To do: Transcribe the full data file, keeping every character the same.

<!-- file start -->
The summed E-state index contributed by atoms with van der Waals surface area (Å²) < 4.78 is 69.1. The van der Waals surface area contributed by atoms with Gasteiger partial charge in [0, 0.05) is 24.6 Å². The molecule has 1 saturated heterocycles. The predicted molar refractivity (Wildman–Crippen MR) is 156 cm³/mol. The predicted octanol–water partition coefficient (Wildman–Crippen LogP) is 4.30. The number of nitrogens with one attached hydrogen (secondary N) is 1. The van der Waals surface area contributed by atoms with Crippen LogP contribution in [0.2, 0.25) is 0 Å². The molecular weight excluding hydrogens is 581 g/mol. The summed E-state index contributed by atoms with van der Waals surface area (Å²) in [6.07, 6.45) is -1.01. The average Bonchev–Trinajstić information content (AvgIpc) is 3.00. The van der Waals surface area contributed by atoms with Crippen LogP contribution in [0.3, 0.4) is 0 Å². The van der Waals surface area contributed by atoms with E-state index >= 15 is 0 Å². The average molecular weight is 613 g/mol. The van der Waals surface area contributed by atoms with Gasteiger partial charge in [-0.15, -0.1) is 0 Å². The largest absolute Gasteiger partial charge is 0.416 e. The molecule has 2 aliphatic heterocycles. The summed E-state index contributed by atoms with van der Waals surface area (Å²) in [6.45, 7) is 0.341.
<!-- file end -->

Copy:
The summed E-state index contributed by atoms with van der Waals surface area (Å²) < 4.78 is 69.1. The van der Waals surface area contributed by atoms with Gasteiger partial charge in [0, 0.05) is 24.6 Å². The molecule has 1 saturated heterocycles. The predicted molar refractivity (Wildman–Crippen MR) is 156 cm³/mol. The predicted octanol–water partition coefficient (Wildman–Crippen LogP) is 4.30. The number of nitrogens with one attached hydrogen (secondary N) is 1. The van der Waals surface area contributed by atoms with Crippen LogP contribution in [0.2, 0.25) is 0 Å². The molecular weight excluding hydrogens is 581 g/mol. The summed E-state index contributed by atoms with van der Waals surface area (Å²) in [6.07, 6.45) is -1.01. The average Bonchev–Trinajstić information content (AvgIpc) is 3.00. The van der Waals surface area contributed by atoms with Crippen LogP contribution in [0.3, 0.4) is 0 Å². The van der Waals surface area contributed by atoms with E-state index >= 15 is 0 Å². The average molecular weight is 613 g/mol. The van der Waals surface area contributed by atoms with Gasteiger partial charge in [-0.15, -0.1) is 0 Å². The largest absolute Gasteiger partial charge is 0.416 e. The molecule has 2 aliphatic heterocycles. The summed E-state index contributed by atoms with van der Waals surface area (Å²) in [6.45, 7) is 0.341.